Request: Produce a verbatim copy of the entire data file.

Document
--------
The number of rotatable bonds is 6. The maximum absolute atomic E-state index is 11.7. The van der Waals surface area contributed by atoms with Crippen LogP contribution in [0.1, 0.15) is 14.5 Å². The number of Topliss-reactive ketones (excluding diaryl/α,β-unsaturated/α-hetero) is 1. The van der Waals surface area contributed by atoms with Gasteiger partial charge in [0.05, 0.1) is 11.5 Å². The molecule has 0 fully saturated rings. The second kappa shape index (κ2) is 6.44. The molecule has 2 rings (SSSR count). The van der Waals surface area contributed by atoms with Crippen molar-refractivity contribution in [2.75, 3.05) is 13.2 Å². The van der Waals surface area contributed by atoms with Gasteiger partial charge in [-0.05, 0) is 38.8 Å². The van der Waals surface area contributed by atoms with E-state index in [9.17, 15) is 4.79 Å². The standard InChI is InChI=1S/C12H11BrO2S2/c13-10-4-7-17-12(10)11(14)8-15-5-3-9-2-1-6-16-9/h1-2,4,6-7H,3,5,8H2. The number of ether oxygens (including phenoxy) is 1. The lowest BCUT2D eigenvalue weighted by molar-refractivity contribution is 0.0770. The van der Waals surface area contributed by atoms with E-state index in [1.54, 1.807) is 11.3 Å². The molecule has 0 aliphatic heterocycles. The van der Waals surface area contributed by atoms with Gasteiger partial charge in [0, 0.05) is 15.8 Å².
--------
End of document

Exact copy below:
The number of rotatable bonds is 6. The maximum absolute atomic E-state index is 11.7. The van der Waals surface area contributed by atoms with Crippen LogP contribution in [0.1, 0.15) is 14.5 Å². The number of Topliss-reactive ketones (excluding diaryl/α,β-unsaturated/α-hetero) is 1. The van der Waals surface area contributed by atoms with Gasteiger partial charge in [0.05, 0.1) is 11.5 Å². The molecule has 0 fully saturated rings. The second kappa shape index (κ2) is 6.44. The molecule has 2 rings (SSSR count). The van der Waals surface area contributed by atoms with Crippen molar-refractivity contribution in [2.75, 3.05) is 13.2 Å². The van der Waals surface area contributed by atoms with Gasteiger partial charge in [-0.05, 0) is 38.8 Å². The van der Waals surface area contributed by atoms with E-state index in [9.17, 15) is 4.79 Å². The standard InChI is InChI=1S/C12H11BrO2S2/c13-10-4-7-17-12(10)11(14)8-15-5-3-9-2-1-6-16-9/h1-2,4,6-7H,3,5,8H2. The number of ether oxygens (including phenoxy) is 1. The lowest BCUT2D eigenvalue weighted by molar-refractivity contribution is 0.0770. The van der Waals surface area contributed by atoms with E-state index in [1.54, 1.807) is 11.3 Å². The molecule has 0 aliphatic heterocycles. The van der Waals surface area contributed by atoms with Gasteiger partial charge in [0, 0.05) is 15.8 Å².